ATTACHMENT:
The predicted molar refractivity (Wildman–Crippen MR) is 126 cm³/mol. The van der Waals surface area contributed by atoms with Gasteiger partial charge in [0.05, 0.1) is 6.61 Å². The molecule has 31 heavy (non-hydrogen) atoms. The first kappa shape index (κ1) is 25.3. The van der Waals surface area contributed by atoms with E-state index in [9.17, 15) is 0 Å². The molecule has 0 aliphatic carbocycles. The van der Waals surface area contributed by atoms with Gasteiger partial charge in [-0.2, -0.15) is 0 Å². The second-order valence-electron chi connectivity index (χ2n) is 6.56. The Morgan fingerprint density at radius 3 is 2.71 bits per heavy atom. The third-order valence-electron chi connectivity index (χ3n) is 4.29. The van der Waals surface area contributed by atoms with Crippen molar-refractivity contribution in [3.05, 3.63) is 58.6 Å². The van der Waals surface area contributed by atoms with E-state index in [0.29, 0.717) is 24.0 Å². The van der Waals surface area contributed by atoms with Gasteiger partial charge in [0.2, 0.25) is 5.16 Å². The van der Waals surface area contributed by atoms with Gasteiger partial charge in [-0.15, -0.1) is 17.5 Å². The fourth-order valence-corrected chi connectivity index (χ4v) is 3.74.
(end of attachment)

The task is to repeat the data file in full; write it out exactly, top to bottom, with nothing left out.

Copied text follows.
The predicted molar refractivity (Wildman–Crippen MR) is 126 cm³/mol. The van der Waals surface area contributed by atoms with Gasteiger partial charge in [0.05, 0.1) is 6.61 Å². The molecule has 31 heavy (non-hydrogen) atoms. The first kappa shape index (κ1) is 25.3. The van der Waals surface area contributed by atoms with E-state index in [9.17, 15) is 0 Å². The molecule has 0 aliphatic carbocycles. The van der Waals surface area contributed by atoms with Gasteiger partial charge in [-0.2, -0.15) is 0 Å². The second-order valence-electron chi connectivity index (χ2n) is 6.56. The Morgan fingerprint density at radius 3 is 2.71 bits per heavy atom. The third-order valence-electron chi connectivity index (χ3n) is 4.29. The van der Waals surface area contributed by atoms with Crippen molar-refractivity contribution in [3.05, 3.63) is 58.6 Å². The van der Waals surface area contributed by atoms with E-state index in [0.29, 0.717) is 24.0 Å². The van der Waals surface area contributed by atoms with Gasteiger partial charge in [0.2, 0.25) is 5.16 Å². The van der Waals surface area contributed by atoms with Gasteiger partial charge in [-0.15, -0.1) is 17.5 Å². The fourth-order valence-corrected chi connectivity index (χ4v) is 3.74.